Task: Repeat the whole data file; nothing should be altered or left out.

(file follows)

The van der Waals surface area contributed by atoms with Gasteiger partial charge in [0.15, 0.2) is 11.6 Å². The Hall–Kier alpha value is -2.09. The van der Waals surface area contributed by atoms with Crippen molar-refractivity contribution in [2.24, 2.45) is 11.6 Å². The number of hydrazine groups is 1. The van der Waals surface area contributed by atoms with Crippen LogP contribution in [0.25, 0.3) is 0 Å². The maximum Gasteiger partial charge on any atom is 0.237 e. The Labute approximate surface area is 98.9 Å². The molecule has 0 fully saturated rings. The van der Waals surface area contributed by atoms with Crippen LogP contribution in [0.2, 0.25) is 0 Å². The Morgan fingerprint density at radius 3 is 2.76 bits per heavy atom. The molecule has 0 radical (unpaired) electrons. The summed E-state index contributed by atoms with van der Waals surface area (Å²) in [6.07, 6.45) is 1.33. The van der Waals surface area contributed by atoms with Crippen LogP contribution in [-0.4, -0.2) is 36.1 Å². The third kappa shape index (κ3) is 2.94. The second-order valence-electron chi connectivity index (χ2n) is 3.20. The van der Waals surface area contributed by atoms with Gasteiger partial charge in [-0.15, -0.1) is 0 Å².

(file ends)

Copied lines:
The van der Waals surface area contributed by atoms with Gasteiger partial charge in [0.15, 0.2) is 11.6 Å². The Hall–Kier alpha value is -2.09. The van der Waals surface area contributed by atoms with Crippen molar-refractivity contribution in [2.24, 2.45) is 11.6 Å². The number of hydrazine groups is 1. The van der Waals surface area contributed by atoms with Crippen LogP contribution in [0.25, 0.3) is 0 Å². The maximum Gasteiger partial charge on any atom is 0.237 e. The Labute approximate surface area is 98.9 Å². The molecule has 0 fully saturated rings. The van der Waals surface area contributed by atoms with Crippen LogP contribution in [0.2, 0.25) is 0 Å². The Morgan fingerprint density at radius 3 is 2.76 bits per heavy atom. The molecule has 0 radical (unpaired) electrons. The summed E-state index contributed by atoms with van der Waals surface area (Å²) in [6.07, 6.45) is 1.33. The van der Waals surface area contributed by atoms with Crippen LogP contribution in [-0.4, -0.2) is 36.1 Å². The third kappa shape index (κ3) is 2.94. The second-order valence-electron chi connectivity index (χ2n) is 3.20. The van der Waals surface area contributed by atoms with Gasteiger partial charge in [-0.15, -0.1) is 0 Å².